The Road Warriors are arguably the most dominant tag team in sports entertainment history, and were one of the most popular teams of their era as a result of said destruction. Hawk and Animal were meaner, bigger, and tougher than the usual tag teams of their day, and quickly connected with fans due to their power and attitude. Unfortunately, the peak of The Road Warriors’ powers came somewhere around the mid 1980s, and the team decided to stick it out for over two decades after that. They wrestled for NWA, WCW, and WWE with diminishing returns for several years, but still managed to get the crowd excited as long as they stuck to the basic formula. Then the Attitude Era came along and destroyed the formula.
11 High - Shane McMahon Buys WCW
The Attitude Era was about many things, but mostly it was about constantly exciting the crowd, and giving them what they wanted at all the right times (or at least that’s what it was about when things were going well). Plenty of factors went into WWE becoming such a powerhouse of wrestling creativity during this timeframe, but one that can’t be ignored is the influence of WCW causing the McMahon’s to retaliate and keep one-upping the competition. WWE wasn’t always winning the battle, but in a reverse of the old saying, they did win the war, and before long none of those battles mattered. In March 2001, all that was left was the victory speech, and WWE delivered a big one in classic McMahon fashion.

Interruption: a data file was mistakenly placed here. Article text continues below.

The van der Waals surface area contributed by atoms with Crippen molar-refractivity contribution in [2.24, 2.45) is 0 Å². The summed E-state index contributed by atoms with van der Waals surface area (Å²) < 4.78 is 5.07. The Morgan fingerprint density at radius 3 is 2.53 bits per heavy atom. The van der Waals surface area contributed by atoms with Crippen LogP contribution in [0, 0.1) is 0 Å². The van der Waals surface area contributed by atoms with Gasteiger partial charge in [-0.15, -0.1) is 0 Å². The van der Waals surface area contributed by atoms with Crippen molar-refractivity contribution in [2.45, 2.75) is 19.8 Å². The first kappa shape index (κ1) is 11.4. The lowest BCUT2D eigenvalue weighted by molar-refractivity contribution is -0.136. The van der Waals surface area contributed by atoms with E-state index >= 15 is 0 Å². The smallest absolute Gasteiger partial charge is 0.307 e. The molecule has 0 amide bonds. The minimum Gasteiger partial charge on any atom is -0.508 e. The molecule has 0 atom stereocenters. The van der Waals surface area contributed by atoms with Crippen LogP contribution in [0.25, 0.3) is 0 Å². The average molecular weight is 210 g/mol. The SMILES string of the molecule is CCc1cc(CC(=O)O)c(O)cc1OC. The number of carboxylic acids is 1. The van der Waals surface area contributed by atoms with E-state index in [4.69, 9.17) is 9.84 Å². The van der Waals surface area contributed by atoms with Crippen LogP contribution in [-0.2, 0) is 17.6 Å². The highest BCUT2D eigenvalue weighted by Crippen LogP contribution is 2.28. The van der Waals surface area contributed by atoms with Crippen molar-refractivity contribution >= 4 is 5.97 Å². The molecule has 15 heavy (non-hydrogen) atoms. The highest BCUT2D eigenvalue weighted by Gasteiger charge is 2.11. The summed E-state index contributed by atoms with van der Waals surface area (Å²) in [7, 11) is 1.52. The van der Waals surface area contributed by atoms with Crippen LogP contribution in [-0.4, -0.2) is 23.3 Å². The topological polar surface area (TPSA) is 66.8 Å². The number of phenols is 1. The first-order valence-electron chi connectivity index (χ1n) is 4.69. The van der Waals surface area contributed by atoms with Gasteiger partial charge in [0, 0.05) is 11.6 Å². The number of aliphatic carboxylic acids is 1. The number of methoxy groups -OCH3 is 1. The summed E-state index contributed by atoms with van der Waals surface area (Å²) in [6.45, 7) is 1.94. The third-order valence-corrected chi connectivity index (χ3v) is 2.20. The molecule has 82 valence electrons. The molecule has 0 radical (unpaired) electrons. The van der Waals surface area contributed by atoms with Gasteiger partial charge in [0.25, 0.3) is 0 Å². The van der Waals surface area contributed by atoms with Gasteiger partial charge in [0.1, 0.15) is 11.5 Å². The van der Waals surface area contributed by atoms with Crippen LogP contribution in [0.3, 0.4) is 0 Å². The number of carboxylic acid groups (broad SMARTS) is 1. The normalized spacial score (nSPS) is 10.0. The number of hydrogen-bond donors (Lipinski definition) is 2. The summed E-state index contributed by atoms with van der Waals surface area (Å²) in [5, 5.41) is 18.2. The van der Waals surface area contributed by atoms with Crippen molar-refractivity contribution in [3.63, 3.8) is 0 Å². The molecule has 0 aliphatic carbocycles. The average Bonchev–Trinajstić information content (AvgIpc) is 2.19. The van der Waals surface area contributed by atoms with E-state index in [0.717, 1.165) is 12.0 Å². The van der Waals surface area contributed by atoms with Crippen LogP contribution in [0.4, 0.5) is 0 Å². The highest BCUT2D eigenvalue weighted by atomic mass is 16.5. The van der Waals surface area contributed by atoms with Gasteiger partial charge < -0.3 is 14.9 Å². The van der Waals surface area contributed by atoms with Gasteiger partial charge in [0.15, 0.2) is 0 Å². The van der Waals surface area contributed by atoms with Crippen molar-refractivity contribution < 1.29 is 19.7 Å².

10 Low - The Hardcore Evening Gown Match
Pat Patterson and Gerald Brisco are both wrestling legends, both due to their decades-long contributions to WWE as two of Vince McMahon’s most trusted confidants, and the incredible careers they each had long before Vince, Jr. had anything to do with them. Patterson is known as the first ever WWE Intercontinental Champion, and Brisco wasn’t without his fair share of regional titles both as a solo wrestler and tagging with his legendary brother Jack. Yet, their championship success didn’t stop once they left the ring and started stooging for Vince.
9 High - Hell In A Cell 1998
Pro wrestling can be an extremely dangerous industry, regardless of where the matches take place, and regardless of how well thought out the stunts are. Dozens of superstars have made their entire careers on this knowledge by repeatedly throwing caution to the wind, proving how brave and fearless they are, showing the fans just how far they’ll go to stand out, win matches, and succeed in sports entertainment. No one person represents this mentality to a greater degree than WWE Hall of Famer Mick Foley, and the one match that cemented his second to none abilities in taking punishment took place at the 1998 King of the Ring against The Undertaker, inside Hell in a Cell.
8 Low - Harvey Wippleman Wins The Women's Championship
The WWE Women’s Championship went through a series of low points around the turn of the millennium, and it’s actually somewhat hard to pick out what the biggest offense to the belt was. All you need to do is look at the names of the competitors who held the belt from October of 1999 to January of 2000, and you’ll see a 76-year-old woman, an untrained manager most famous for flashing her breasts on Pay-Per-View, and a man. Since we’re discussing the worst of the worst here, let’s focus on the man.
7 High - The Rock Wins the WWE Championship at Backlash
WrestleMania 2000 occurred directly in the middle of the Attitude Era, and as such, it had the potential to be the ultimate showcase for the best WWE had to offer at the time. That wasn’t really the case, and instead, fans were treated to a solid but disappointing show, where nothing really changed and the bad guys got all the glory. That was fixed with next month’s Backlash, a top to bottom great card capped off with a huge win for the Most Electrifying Man in Sports Entertainment History.
6 Low - The Kennel From Hell